Can Ghana’s Agricultural Sector help in Slowing down Global Warming?

In light of the recent post on Agricultural Mitigation, the IFAD-IFPRI Partnership blog is hosting a virtual dialogue on the following two topic questions.


  • What are the key obstacles in Ghana for agricultural climate change mitigation?
  • What should the government do to promote agricultural mitigation?

Both or either questions may be answered at any time. Please share with us your knowledge, opinions and perspectives so we may collectively engage in a fruitful discussion of the real and potential challenges and opportunities that Ghana faces in its struggle to adapt to climate changes. For more information, read the IFAD-IFPRI Partnership Ghana country brief.

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2 Responses to Can Ghana’s Agricultural Sector help in Slowing down Global Warming?

  1. Dr. Roland Nuhu Issaka says:

    Roland Nuhu Issaka, Ph D
    Ghana Agricultural sector can help slow down global warming
    • Presently crop yields per unit area are far below their potential
    • Soil carbon levels for most soils are very low
    Under proper management and the use of high yielding varieties crop yield per unit area can be more than doubled. The very high biomass produced will result in increase levels of soil carbon hence reduction in emission.
    The key obstacles include very low use of fertilizers (both organic and inorganic), use of low yielding crop varieties, slash and burn ( burning is still a major land preparation method )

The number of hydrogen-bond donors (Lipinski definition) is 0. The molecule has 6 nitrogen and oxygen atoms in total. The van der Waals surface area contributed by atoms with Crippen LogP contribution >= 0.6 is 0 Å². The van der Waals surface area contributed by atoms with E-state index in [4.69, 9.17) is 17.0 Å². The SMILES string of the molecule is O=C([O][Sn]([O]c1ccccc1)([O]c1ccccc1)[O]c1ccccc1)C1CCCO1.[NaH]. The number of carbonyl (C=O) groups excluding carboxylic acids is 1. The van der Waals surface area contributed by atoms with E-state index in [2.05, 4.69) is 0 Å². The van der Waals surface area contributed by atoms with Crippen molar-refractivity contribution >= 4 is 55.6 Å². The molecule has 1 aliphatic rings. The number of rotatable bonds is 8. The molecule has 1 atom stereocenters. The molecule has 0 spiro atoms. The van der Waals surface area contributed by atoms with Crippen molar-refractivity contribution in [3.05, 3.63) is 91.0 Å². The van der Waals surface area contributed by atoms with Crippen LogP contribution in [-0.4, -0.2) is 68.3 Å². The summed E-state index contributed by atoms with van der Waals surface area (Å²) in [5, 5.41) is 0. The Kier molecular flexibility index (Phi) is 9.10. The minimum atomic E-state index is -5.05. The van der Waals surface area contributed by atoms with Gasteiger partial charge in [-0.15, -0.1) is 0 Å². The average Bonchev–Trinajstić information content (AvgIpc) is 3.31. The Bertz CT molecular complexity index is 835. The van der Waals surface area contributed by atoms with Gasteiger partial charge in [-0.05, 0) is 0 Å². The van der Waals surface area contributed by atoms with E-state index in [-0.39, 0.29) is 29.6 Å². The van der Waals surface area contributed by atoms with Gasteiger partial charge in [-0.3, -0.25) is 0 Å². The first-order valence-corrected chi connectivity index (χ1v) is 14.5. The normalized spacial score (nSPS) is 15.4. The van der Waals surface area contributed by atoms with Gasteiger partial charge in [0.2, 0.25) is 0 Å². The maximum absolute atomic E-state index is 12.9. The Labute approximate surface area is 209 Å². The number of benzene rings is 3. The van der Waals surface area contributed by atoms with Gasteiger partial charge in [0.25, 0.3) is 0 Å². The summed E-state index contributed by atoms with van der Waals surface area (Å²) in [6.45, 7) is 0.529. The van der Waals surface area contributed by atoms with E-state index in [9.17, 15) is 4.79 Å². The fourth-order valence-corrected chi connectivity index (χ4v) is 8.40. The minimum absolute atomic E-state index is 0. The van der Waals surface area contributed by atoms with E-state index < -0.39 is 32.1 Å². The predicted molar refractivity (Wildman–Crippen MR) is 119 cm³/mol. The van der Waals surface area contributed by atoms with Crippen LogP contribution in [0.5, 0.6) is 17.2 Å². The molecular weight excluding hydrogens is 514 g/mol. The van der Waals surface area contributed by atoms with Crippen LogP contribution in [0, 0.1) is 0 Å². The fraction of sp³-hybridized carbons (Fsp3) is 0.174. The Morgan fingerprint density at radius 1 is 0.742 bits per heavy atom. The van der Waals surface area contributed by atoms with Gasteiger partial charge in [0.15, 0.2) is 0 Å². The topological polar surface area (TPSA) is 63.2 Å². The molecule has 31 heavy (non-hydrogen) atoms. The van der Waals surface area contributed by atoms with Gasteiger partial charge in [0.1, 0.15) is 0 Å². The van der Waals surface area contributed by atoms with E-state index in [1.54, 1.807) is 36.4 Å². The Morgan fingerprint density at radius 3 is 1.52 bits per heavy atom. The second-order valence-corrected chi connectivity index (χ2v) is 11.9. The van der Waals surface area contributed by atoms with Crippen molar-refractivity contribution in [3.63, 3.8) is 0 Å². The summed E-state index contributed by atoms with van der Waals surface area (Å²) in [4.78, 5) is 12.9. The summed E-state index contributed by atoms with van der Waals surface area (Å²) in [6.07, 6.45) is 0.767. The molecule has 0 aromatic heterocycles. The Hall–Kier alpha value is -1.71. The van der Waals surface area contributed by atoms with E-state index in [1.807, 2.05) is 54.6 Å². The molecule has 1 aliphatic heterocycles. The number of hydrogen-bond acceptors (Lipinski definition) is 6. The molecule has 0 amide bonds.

The government can encourage the use of fertilizers through subsidy provision. High yielding varieties are available (cassava, maize) and the government can encourage farmers to planting these varieties by ensuring farmers of good prices (excess produce will taken away by the government). The government can discourage farmers from burning by enacting by-laws and enforcing them.

    Tree plantations (mangoes, citrus, oil palm) and other perennial crops (jetropha) will also slow down global warming.

  2. Francis M. Tetteh says:

    The main obstacles in Ghana for agricultural mitigation are land degradation due to excessive soil erosion and nutrient leaching and minining. Farmers have also low adoption rates of improved technologies. These technologies are geared towards minimizing land degradation and improving crop yields which will result in increased biomass production in below ground (roots) and above ground (stover, leaves, stems, etc) levels leading to sequestration of carbon in the soil. Lack of policies to restrict bush burning, reviewing and updating fertilizer recommendations, controlling quality of fertilizers and their distribution, subsidies on agricultural inputs etc.
    Government can promote agricultural mitigation by promoting the use of good agricultural practices, use of improved crop varieties that are high yielding with high biomass returned into the soil, good subsidies on fertilizers and other agricultural inputs that will promote good agricultural practices -minimum tillage, ploughing across the slopes to minimize erosion, water harvesting, and credit facilities for farmers.

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